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The Spokesman-Review Newspaper
Spokane, Washington  Est. May 19, 1883

Counseling good start to digging out

Kathy Mitchell/Marcy Sugar Kathy Mitchell

Dear Annie: I am a man in my 50s with a lot of problems. First, my wife of nearly 20 years left me for a much younger man. (She now lives in a foreign country.) For three years, I’ve been raising three kids alone. I’m under-employed and nearly broke. Despite my education and years of experience, I can only find part-time, low-paying work. My kids and I greatly benefit from the love and generosity of my mom, who has allowed us to live with her.

Aside from that, my wife refuses to sign divorce papers. I wasn’t looking to end my marriage, but I have told her that I don’t want to waste my life waiting for her to come back. She gives no indication that she wants to reconcile, but she procrastinates about the papers, and I can’t afford a lawyer.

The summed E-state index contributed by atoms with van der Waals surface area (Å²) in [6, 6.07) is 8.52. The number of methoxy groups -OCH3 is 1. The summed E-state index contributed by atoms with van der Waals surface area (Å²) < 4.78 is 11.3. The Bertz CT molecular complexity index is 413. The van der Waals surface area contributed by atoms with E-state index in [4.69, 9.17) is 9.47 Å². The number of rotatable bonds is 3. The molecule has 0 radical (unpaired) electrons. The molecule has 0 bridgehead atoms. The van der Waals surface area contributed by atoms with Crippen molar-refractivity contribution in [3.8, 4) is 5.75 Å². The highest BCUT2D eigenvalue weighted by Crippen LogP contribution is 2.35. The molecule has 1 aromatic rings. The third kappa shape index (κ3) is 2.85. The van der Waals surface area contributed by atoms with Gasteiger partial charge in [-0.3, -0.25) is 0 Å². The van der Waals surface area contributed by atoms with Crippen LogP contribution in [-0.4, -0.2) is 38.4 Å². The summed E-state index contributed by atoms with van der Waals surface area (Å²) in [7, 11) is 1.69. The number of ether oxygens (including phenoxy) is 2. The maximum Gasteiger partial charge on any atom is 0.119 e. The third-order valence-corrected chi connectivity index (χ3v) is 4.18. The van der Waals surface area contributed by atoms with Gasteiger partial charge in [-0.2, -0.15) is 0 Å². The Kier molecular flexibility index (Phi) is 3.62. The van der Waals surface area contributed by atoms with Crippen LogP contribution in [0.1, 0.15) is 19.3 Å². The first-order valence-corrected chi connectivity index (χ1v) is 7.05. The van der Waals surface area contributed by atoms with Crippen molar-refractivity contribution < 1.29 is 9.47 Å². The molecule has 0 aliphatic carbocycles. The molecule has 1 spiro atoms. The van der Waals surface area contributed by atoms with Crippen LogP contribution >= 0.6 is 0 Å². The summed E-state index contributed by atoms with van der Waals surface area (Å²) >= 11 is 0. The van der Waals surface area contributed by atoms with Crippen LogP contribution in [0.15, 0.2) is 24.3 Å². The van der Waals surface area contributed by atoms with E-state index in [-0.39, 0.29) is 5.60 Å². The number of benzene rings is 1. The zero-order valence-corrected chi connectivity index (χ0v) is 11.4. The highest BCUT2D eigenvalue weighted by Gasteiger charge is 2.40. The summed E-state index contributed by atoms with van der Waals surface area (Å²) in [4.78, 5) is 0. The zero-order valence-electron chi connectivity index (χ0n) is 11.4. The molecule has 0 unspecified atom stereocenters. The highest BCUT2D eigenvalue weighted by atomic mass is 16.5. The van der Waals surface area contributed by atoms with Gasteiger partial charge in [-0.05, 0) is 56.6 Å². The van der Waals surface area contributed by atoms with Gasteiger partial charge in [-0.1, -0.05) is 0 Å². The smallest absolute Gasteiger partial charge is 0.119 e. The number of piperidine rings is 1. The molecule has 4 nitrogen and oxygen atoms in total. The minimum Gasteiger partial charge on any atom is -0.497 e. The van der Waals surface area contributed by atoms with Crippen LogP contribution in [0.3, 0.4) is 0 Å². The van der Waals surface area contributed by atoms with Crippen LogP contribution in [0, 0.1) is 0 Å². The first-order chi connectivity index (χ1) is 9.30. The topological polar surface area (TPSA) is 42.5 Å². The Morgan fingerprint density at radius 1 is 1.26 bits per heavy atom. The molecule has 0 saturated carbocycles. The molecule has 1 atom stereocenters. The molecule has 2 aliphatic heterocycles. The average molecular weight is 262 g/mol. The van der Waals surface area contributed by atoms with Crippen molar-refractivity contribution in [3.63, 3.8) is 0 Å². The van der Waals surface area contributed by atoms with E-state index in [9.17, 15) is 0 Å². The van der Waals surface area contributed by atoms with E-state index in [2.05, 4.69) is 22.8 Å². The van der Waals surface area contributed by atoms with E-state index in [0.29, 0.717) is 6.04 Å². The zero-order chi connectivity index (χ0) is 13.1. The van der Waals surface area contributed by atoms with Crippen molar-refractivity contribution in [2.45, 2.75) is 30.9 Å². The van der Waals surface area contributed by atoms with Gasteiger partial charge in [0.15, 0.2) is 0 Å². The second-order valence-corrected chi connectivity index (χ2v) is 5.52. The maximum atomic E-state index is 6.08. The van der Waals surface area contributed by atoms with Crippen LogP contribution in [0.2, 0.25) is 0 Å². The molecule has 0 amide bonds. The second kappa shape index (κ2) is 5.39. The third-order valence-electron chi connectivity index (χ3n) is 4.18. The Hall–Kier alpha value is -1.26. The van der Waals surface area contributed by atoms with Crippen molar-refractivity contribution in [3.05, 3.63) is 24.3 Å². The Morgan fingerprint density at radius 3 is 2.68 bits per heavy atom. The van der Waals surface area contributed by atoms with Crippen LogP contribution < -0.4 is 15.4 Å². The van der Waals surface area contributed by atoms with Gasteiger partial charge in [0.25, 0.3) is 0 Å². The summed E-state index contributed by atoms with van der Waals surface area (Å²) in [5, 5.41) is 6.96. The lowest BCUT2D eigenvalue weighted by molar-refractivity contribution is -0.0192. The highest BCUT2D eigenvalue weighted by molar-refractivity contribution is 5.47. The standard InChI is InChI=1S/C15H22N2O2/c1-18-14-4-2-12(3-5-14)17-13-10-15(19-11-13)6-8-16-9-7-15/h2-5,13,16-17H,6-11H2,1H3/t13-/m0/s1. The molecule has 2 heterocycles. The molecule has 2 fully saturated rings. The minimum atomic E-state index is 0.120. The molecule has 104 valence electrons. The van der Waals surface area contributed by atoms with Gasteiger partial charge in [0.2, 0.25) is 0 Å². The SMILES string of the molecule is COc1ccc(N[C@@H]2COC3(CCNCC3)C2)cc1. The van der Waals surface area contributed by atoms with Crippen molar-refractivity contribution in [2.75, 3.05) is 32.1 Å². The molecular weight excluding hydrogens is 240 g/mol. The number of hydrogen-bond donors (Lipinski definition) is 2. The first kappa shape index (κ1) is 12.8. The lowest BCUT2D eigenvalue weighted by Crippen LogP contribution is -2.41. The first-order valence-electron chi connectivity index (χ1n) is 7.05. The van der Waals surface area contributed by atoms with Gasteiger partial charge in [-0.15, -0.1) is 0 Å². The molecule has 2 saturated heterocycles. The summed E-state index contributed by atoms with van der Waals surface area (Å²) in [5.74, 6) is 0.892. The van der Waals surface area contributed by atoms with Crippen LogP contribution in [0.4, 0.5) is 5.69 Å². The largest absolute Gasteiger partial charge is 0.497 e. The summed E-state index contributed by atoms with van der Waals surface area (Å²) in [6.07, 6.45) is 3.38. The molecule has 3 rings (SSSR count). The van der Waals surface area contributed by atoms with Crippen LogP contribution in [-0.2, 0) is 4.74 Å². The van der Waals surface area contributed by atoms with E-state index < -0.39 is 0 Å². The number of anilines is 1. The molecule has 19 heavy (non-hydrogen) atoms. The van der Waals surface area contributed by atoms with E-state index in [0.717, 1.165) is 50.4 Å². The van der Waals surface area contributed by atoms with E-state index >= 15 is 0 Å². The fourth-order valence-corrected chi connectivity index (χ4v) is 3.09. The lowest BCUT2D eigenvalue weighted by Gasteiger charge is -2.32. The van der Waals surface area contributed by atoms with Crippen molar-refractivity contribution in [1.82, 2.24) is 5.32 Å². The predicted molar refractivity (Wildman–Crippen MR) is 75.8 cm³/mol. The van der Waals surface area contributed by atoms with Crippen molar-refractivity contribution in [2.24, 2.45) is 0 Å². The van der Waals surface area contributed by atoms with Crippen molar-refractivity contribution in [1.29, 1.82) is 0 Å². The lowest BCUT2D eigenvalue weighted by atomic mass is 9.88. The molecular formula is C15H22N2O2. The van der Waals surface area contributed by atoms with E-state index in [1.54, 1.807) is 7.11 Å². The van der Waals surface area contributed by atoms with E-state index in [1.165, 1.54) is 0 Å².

I have gained too much weight and was drinking too much, although I am trying to control my bad habits. The women I meet seem to want someone thinner, richer and less complicated.

I have no health insurance, so I’m getting free psychological counseling at a local clinic. I feel hopeless and anxious. I don’t know what to do or where to turn. Any suggestions? – Life Isn’t Easy

Dear Life: Counseling is a good first step. You are understandably depressed and likely have been spiraling downward for three years, but it sounds as if you are finally ready to dig out of the hole. Contact any local bar association or law school for free or low-cost advice on extricating yourself from your marriage. Refresh your resume, network, check online work postings, and let friends and family know you are looking for a better job. Stop self-medicating with alcohol, which can exacerbate your depression, and start exercising. It not only will help with your weight, but it will lift your spirits by boosting endorphins. A brighter attitude will attract people. We’ll be rooting for you.